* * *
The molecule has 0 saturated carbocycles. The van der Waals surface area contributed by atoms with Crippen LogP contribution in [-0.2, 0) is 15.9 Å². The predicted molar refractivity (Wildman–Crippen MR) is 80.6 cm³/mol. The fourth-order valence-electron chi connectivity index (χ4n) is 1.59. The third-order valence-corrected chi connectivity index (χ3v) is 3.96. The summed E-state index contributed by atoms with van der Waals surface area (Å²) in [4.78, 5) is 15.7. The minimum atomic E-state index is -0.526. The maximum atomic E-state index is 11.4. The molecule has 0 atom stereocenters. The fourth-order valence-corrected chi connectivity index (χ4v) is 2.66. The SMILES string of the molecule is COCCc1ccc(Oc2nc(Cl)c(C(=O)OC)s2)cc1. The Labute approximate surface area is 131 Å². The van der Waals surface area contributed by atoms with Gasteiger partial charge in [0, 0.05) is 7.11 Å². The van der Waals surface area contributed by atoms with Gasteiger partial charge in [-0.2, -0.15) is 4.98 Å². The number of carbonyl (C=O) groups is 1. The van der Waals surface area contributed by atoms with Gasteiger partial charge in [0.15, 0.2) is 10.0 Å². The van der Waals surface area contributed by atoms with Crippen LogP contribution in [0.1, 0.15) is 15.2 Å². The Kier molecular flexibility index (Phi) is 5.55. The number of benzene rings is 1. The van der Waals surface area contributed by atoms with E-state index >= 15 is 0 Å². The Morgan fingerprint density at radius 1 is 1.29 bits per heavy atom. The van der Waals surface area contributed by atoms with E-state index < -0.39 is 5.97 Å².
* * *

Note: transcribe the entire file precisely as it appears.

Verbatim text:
The molecule has 0 saturated carbocycles. The van der Waals surface area contributed by atoms with Crippen LogP contribution in [-0.2, 0) is 15.9 Å². The predicted molar refractivity (Wildman–Crippen MR) is 80.6 cm³/mol. The fourth-order valence-electron chi connectivity index (χ4n) is 1.59. The third-order valence-corrected chi connectivity index (χ3v) is 3.96. The summed E-state index contributed by atoms with van der Waals surface area (Å²) in [4.78, 5) is 15.7. The minimum atomic E-state index is -0.526. The maximum atomic E-state index is 11.4. The molecule has 0 atom stereocenters. The fourth-order valence-corrected chi connectivity index (χ4v) is 2.66. The SMILES string of the molecule is COCCc1ccc(Oc2nc(Cl)c(C(=O)OC)s2)cc1. The Labute approximate surface area is 131 Å². The van der Waals surface area contributed by atoms with Gasteiger partial charge in [0, 0.05) is 7.11 Å². The van der Waals surface area contributed by atoms with Gasteiger partial charge in [-0.2, -0.15) is 4.98 Å². The number of carbonyl (C=O) groups is 1. The van der Waals surface area contributed by atoms with Gasteiger partial charge in [0.15, 0.2) is 10.0 Å². The van der Waals surface area contributed by atoms with Crippen LogP contribution in [0.1, 0.15) is 15.2 Å². The Kier molecular flexibility index (Phi) is 5.55. The number of benzene rings is 1. The van der Waals surface area contributed by atoms with E-state index >= 15 is 0 Å². The Morgan fingerprint density at radius 1 is 1.29 bits per heavy atom. The van der Waals surface area contributed by atoms with E-state index < -0.39 is 5.97 Å².